Manila Chapter active on the ground, while HQ develops its response

Manila Chapter active on the ground, while HQ develops its response

  • by Architecture for Humanity
  • Jan 02, 2014
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Two months since Typhoon Haiyan ripped though the Philippines, the latest statistics show that 14.1 million people were affected, with 4.1 million of them displaced*. While in most areas basic community services are being restored, key resources such as health, nutrition and sanitation related services are still lacking.

The Reconstruction and Resiliency team at Architecture for Humanity has been working with local architects to develop a long-term response to the Typhoon's devastation.  Real recovery takes years. Real recovery doesn't mean a quick fix. It means empowering local communities with stronger building codes, better buildings, and hope for the future.

How does the Reconstruction and Resiliency team respond to a disaster?

The first several weeks following a disaster are called the relief phase. Here our team works on gathering funding, building partnerships, and assessing conditions and needs on-the-ground, working with our local chapter. Information-gathering and knowledge-sharing is critical for organizations to identify the challenges that lay ahead in the response and long-term recovery phases of disaster. The best resources in any disaster are always local, which is why our response focuses on supporting local architects, rather than displacing them.

Typically, we send a team of post-disaster reconstruction experts to the field to assess building damages and identify future projects or initiatives to help build back better. As our team gains clarity of the post-disaster situation, we develop guiding principles for our response in cooperation with local architects.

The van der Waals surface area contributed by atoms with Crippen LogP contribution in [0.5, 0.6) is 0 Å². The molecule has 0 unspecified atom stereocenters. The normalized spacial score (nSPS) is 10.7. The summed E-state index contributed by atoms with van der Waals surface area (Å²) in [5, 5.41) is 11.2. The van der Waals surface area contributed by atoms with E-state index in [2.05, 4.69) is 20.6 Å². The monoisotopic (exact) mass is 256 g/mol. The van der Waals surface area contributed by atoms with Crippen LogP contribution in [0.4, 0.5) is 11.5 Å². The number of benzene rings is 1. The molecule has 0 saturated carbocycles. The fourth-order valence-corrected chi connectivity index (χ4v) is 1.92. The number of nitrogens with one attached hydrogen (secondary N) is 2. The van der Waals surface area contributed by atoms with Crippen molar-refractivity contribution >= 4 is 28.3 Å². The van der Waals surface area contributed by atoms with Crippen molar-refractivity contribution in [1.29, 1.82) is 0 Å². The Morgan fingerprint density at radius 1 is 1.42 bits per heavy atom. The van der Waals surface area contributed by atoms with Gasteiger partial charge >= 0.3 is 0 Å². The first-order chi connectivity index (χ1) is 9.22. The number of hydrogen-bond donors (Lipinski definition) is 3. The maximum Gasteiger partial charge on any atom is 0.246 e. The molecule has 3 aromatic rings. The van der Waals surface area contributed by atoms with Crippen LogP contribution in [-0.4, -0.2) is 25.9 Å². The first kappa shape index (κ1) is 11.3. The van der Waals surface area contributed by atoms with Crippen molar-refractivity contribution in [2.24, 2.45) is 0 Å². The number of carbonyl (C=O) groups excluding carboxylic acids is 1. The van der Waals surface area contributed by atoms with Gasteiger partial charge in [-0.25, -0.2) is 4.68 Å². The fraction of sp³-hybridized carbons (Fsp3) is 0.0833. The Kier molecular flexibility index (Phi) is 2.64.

What is Architecture for Humanity doing on the ground?

Architecture for Humanity Manila, a volunteer-run Chapter has been active on the ground by visiting a number of the affected cities since Typhoon Haiyan. Our chapter members are local professionals driven to help their communities by volunteering their time and skills to those around them. Members are conducting assessments of these areas, and meeting with community leaders to identify local and multi-scale projects.

 

What is guiding the Haiyan response?

The following guiding principles are helping drive our response:

  1. Create educational platforms for sharing disaster rebuilding expertise and knowledge with local building professionals and community groups leading rebuilding initiatives in the affected communities.
  2. Provide community design, planning and construction expertise for local agencies, enabling the rebuilding with smart resilient techniques to mitigate damage in communities at risk.
  3. Build back better. Lead long-term solutions thinking, that aims to support the local economy, create equity and resist future threats.



What's next?

With many affected areas slowly shifting their focus to the recovery phase, two key headquarters personnel will carry our response forward by heading to the Philippines. Disaster expert Eric Cesal, Reconstruction and Resiliency Studio Director, and Jacob Ehrenberg, Program Development Manager will be heading to the Philippines in mid-January to meet with key stakeholders.

Eric holds years of experience working on and running international disaster reconstruction programs. He will assess long-term needs and determine how our resources can make the largest impact possible. His experience in disaster reconstruction with Architecture for Humanity began with volunteering in Biloxi, Mississippi and New Orleans, Louisiana after Hurricane Katrina. Following these experiences, he joined Architecture for Humanity full-time in 2010 after the Haiti Earthquake where he became the Regional Program Director for the Haiti Rebuilding Center. After spending two years as program director, he became the Director of the Reconstruction and Resiliency Studio in 2012. As Director of the studio, he manages the Haiti, Tohoku, and Hurricane Sandy rebuilding programs, Resilient Oklahoma program, National Resiliency program, and now the Typhoon Haiyan response.

Jacob's development & project management expertise will help lead conversations with key stakeholders and organizations. This will be a key process for advancing the cause of long term resilient building in the Philippines. This past year with Architecture for Humanity, Jacob has established strategic partnerships, run programs with major corporations and enlisted the support of major sponsors securing valuable funding opportunities.

Please stay posted for more updates from our team's field visit.

*source: Government of the Philippines, Department for Social Welfare and Development, December 30, 2013, (image by Illac Diaz on his visit to Tacloban City)